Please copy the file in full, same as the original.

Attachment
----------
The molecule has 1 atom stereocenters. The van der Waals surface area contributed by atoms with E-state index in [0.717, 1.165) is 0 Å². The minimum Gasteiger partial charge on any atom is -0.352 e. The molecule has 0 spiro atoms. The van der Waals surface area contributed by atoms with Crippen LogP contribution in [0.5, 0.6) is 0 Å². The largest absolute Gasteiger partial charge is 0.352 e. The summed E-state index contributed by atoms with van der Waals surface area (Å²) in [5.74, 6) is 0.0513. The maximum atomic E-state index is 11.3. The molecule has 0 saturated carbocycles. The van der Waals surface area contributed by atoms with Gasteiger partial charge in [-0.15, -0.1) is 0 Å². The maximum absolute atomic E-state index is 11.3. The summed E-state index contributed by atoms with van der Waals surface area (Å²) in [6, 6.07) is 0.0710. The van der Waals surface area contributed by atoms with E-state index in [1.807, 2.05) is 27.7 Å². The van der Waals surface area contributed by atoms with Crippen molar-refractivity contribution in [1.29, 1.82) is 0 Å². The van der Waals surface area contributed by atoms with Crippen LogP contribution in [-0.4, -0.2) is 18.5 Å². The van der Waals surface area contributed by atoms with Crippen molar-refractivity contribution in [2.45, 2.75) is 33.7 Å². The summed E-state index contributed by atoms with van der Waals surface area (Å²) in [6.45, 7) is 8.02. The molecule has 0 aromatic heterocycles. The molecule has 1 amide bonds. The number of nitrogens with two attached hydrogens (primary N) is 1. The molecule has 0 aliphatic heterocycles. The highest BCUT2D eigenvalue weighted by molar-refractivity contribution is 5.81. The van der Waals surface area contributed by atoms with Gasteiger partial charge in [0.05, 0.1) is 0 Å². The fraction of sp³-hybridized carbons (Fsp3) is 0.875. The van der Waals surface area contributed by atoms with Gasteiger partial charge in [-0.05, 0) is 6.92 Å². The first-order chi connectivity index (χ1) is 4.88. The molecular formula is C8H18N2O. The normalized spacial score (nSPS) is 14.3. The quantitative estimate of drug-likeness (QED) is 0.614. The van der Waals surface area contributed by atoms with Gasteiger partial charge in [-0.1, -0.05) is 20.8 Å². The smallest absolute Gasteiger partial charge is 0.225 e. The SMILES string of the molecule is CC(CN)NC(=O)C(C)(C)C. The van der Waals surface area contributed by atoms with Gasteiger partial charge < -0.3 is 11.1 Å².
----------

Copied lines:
The molecule has 1 atom stereocenters. The van der Waals surface area contributed by atoms with E-state index in [0.717, 1.165) is 0 Å². The minimum Gasteiger partial charge on any atom is -0.352 e. The molecule has 0 spiro atoms. The van der Waals surface area contributed by atoms with Crippen LogP contribution in [0.5, 0.6) is 0 Å². The largest absolute Gasteiger partial charge is 0.352 e. The summed E-state index contributed by atoms with van der Waals surface area (Å²) in [5.74, 6) is 0.0513. The maximum atomic E-state index is 11.3. The molecule has 0 saturated carbocycles. The van der Waals surface area contributed by atoms with Gasteiger partial charge in [-0.15, -0.1) is 0 Å². The maximum absolute atomic E-state index is 11.3. The summed E-state index contributed by atoms with van der Waals surface area (Å²) in [6, 6.07) is 0.0710. The van der Waals surface area contributed by atoms with E-state index in [1.807, 2.05) is 27.7 Å². The van der Waals surface area contributed by atoms with Crippen molar-refractivity contribution in [1.29, 1.82) is 0 Å². The van der Waals surface area contributed by atoms with Crippen LogP contribution in [-0.4, -0.2) is 18.5 Å². The van der Waals surface area contributed by atoms with Crippen molar-refractivity contribution in [2.45, 2.75) is 33.7 Å². The summed E-state index contributed by atoms with van der Waals surface area (Å²) in [6.45, 7) is 8.02. The molecule has 0 aromatic heterocycles. The molecule has 1 amide bonds. The number of nitrogens with two attached hydrogens (primary N) is 1. The molecule has 0 aliphatic heterocycles. The highest BCUT2D eigenvalue weighted by molar-refractivity contribution is 5.81. The van der Waals surface area contributed by atoms with Gasteiger partial charge in [0.05, 0.1) is 0 Å². The fraction of sp³-hybridized carbons (Fsp3) is 0.875. The van der Waals surface area contributed by atoms with Gasteiger partial charge in [-0.05, 0) is 6.92 Å². The first-order chi connectivity index (χ1) is 4.88. The molecular formula is C8H18N2O. The normalized spacial score (nSPS) is 14.3. The quantitative estimate of drug-likeness (QED) is 0.614. The van der Waals surface area contributed by atoms with Gasteiger partial charge in [-0.1, -0.05) is 20.8 Å². The smallest absolute Gasteiger partial charge is 0.225 e. The SMILES string of the molecule is CC(CN)NC(=O)C(C)(C)C. The van der Waals surface area contributed by atoms with Gasteiger partial charge < -0.3 is 11.1 Å².